No Joint Custody

Argentine drug laws

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The Argentine Constitution declares that "the private actions of men which in no way offend public order or morality, nor injure a third party, are only reserved to God and are exempted from the authority of judges." This broad privacy clause, the Argentine Supreme Court unanimously ruled in August, means the state may not prosecute people merely for possessing marijuana.

Rejecting the 2006 arrests of five young men caught with a few joints in the city of Rosario, the court declared: "Each individual adult is responsible for making decisions freely about their desired lifestyle without state interference. Private conduct is allowed unless it constitutes a real danger or causes damage to property or the rights of others." Busting pot smokers therefore "invades the sphere of personal liberty that is excluded from the authority of state organs."

The decision came less than a week after a new Mexican law decriminalized possession of small amounts of drugs. Brazil and Ecuador are considering similar policies. Kasia Malinowska-Sempruch, director of the Open Society Institute's Global Drug Policy Program, told The New York Times the Obama administration "has left more space for people in Latin America to do what has been under discussion there for some time now."

The Argentine government, which already supported a more tolerant approach to drug users, is expected to follow through on the Supreme Court's ruling with legislation that removes criminal penalties for private possession of marijuana. "The punishment of drug users," the government's chief of staff told reporters, "was the result of the repressive policies adopted by Richard Nixon in the United States."

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  1. I never thought I’d see the day…

  2. “the private actions of men which in no way offend public order or morality, nor injure a third party, are only reserved to God and are exempted from the authority of judges.”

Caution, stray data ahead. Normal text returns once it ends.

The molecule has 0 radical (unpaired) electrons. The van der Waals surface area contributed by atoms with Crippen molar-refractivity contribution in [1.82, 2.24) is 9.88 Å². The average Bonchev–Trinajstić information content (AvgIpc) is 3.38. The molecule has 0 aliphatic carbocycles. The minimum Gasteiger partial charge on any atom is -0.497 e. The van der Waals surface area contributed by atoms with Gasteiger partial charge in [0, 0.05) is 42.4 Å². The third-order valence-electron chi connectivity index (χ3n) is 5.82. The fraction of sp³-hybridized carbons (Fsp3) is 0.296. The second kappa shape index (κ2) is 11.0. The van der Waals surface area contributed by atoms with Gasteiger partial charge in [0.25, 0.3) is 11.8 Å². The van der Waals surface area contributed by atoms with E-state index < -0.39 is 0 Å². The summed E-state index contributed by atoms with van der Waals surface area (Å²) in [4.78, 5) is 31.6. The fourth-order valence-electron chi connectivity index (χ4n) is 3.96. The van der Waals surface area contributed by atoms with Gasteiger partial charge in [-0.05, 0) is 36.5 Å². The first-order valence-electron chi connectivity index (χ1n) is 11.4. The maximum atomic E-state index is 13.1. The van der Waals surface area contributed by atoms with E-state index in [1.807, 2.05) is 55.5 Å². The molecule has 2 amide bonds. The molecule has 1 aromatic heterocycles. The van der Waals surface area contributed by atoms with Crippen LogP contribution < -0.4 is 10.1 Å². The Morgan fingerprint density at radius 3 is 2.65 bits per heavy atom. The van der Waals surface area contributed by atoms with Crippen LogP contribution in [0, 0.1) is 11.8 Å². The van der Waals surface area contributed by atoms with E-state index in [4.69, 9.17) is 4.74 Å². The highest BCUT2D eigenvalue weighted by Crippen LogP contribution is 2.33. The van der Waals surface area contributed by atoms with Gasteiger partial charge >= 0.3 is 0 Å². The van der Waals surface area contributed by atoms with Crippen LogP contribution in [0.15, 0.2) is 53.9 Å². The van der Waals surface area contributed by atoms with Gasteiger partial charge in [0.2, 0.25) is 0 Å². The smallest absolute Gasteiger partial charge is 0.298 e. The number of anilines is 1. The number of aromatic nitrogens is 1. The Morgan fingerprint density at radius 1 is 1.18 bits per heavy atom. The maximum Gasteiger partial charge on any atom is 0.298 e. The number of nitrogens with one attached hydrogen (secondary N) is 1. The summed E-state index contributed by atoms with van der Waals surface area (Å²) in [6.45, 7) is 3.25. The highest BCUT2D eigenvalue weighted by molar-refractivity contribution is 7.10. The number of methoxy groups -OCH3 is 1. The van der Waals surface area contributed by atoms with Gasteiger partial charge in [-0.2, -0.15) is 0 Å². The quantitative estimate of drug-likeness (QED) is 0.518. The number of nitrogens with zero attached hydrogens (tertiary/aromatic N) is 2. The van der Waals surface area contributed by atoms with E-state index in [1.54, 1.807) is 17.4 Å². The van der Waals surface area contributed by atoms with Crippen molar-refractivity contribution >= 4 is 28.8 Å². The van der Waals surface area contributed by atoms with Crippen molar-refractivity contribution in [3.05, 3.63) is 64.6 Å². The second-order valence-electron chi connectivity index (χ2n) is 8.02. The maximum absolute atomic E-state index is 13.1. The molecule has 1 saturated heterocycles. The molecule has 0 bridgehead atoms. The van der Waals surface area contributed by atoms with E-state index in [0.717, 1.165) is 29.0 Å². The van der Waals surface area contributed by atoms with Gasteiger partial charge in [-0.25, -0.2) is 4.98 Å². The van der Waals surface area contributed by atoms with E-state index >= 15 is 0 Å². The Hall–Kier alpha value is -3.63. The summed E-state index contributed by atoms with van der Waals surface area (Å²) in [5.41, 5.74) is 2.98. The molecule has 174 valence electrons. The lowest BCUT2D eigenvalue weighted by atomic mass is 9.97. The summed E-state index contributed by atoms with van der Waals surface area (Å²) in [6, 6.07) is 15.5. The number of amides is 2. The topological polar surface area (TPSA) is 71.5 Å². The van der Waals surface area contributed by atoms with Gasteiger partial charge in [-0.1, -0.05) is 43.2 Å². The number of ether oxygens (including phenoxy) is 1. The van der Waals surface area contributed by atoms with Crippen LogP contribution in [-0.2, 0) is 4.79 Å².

Get rid of the references to “morality” and “God” (and maybe broaden “men” to “individuals”) and this statement has my full support for incorporation into our U.S. federal/state laws. It would instantly kill many thousands of laws currently on the books.

    1. We would also need to get rid of the reference to “public order”. If the Constitution allows the state to define public order as it so wishes, this amendment would be all bark and no bite.

  3. My only point is that if you take the Bible straight, as I’m sure many of Reasons readers do, you will see a lot of the Old Testament stuff as absolutely insane. Even some cursory knowledge of Hebrew and doing some mathematics and logic will tell you that you really won’t get the full deal by just doing regular skill english reading for those books. In other words, there’s more to the books of the Bible than most will ever grasp. I’m not concerned that Mr. Crumb will go to hell or anything crazy like that!

  4. My only point is that if you take the Bible straight, as I’m sure many of Reasons readers do, you will see a lot of the Old Testament stuff as absolutely insane. Even some cursory knowledge of Hebrew and doing some mathematics and logic will tell you that you really won’t get the full deal by just doing regular skill english reading for those books. In other words, there’s more to the books of the Bible than most will ever grasp. I’m not concerned that Mr. Crumb will go to hell or anything crazy like that!

  5. My only point is that if you take the Bible straight, as I’m sure many of Reasons readers do, you will see a lot of the Old Testament stuff as absolutely insane. Even some cursory knowledge of Hebrew and doing some mathematics and logic will tell you that you really won’t get the full deal by just doing regular skill english reading for those books. In other words, there’s more to the books of the Bible than most will ever grasp.

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